The LIEF Press

Sunday, May 15, 2005


Book 1 of "Tales of Death and Honour"
Which are stronger, the bonds of Maternal love or the dictates of Honour?
The midnight bell boomed out from the village as the two Klingons strode slowly but purposefully up the well used mountain path. The light from the ruined moon Praxis outlined the clouds that scudded across the sky in brilliant silver, painting the mountainous landscape in an eerie monotone.

In the lead was a male holding up a lantern to light their way. Slightly built for his race, he never the less carried himself with the lithe power of the seasoned warrior. The woman on the other hand, was a statuesque beauty with a tumbling mass of blonde curls, fine teeth and delicate brow ridges. Dressed conservatively in maternity clothes, she carried a small bundle that squirmed occasionally.

Their monotonous climb eventually brought them to the summit, their goal becoming apparent as a strange stone building came into sight. Whilst Klingons have little time for religion, they have a complex culture and deep rooted traditions. The building would best be described as a temple although those who came to it worshipped a way of life rather than any god. It was a simple but massive structure consisting of an imposing dome atop a circle of columns.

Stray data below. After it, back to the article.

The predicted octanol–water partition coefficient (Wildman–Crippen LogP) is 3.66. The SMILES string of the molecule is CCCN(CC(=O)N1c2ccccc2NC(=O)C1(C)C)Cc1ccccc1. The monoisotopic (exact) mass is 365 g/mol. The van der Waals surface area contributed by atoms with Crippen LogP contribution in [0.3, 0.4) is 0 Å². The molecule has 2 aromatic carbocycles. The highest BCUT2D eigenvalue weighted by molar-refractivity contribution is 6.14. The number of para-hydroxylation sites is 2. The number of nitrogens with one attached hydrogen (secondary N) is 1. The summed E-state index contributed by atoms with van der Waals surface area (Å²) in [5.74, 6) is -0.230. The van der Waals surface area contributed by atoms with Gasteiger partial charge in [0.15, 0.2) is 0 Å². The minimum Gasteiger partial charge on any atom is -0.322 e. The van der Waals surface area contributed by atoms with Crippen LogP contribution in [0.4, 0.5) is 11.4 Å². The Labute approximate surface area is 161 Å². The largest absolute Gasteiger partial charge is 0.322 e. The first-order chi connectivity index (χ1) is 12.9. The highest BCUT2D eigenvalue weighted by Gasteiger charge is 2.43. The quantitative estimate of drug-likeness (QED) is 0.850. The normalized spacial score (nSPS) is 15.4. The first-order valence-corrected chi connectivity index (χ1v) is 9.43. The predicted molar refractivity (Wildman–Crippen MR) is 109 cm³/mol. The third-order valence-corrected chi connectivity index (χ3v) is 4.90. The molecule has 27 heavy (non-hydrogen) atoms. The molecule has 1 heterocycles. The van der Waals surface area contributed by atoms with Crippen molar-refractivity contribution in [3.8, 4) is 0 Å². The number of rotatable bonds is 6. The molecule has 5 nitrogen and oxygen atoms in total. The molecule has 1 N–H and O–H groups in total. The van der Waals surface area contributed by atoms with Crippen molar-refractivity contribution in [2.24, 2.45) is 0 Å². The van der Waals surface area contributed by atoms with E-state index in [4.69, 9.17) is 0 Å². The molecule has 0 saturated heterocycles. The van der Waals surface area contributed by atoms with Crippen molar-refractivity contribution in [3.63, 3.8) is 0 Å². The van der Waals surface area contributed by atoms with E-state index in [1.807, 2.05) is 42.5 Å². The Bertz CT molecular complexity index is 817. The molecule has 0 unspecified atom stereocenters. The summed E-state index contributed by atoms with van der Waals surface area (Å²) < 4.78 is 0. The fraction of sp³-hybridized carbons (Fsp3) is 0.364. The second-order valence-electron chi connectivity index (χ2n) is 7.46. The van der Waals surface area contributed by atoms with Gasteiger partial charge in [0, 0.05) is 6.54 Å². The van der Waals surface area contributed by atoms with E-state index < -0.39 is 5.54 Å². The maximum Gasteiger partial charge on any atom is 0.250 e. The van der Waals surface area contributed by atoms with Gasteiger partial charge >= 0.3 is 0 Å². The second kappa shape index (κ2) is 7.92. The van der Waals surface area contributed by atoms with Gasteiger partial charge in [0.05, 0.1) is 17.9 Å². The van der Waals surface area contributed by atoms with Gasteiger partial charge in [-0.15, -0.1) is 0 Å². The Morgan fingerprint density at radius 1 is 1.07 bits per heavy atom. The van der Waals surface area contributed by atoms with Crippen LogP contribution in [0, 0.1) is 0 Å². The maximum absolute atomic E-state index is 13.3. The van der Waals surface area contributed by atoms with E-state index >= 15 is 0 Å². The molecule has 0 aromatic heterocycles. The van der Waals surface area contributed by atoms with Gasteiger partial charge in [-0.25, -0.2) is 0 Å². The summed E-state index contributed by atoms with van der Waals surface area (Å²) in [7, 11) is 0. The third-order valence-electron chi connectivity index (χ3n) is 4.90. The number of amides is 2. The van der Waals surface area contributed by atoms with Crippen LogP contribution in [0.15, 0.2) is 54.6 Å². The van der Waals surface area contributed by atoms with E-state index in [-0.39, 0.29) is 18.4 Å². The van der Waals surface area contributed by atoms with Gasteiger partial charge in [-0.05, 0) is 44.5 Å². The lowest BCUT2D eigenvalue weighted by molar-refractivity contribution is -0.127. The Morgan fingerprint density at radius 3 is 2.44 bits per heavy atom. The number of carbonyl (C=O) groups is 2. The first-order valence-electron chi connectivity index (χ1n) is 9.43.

At the last curve in the path, within metres of the arched entrance, the female faltered. "I cannot do this thing!" she spat in their guttural tongue. Klingon women were inured to a long painful childbirth but this labour had been particularly bad by even Klingon standards and she had come close to death. It was not the obvious pain that each step was costing that she spoke of though. Hitching the bundle higher in her grasp and swapping hands, she pulled the course blankets apart slightly to uncover the head of a sleeping infant. "There can be no honour in killing an innocent child!"

The male turned to her and growled in turn "It must be done for the honour of the family." He looked away, grunting in resignation. "Come into the temple with me, we will speak of this one last time and then we will do what you know must be done." He was uncertain as to whether he should help her since she looked ready to fall at every step but knew that she would take it as an insult.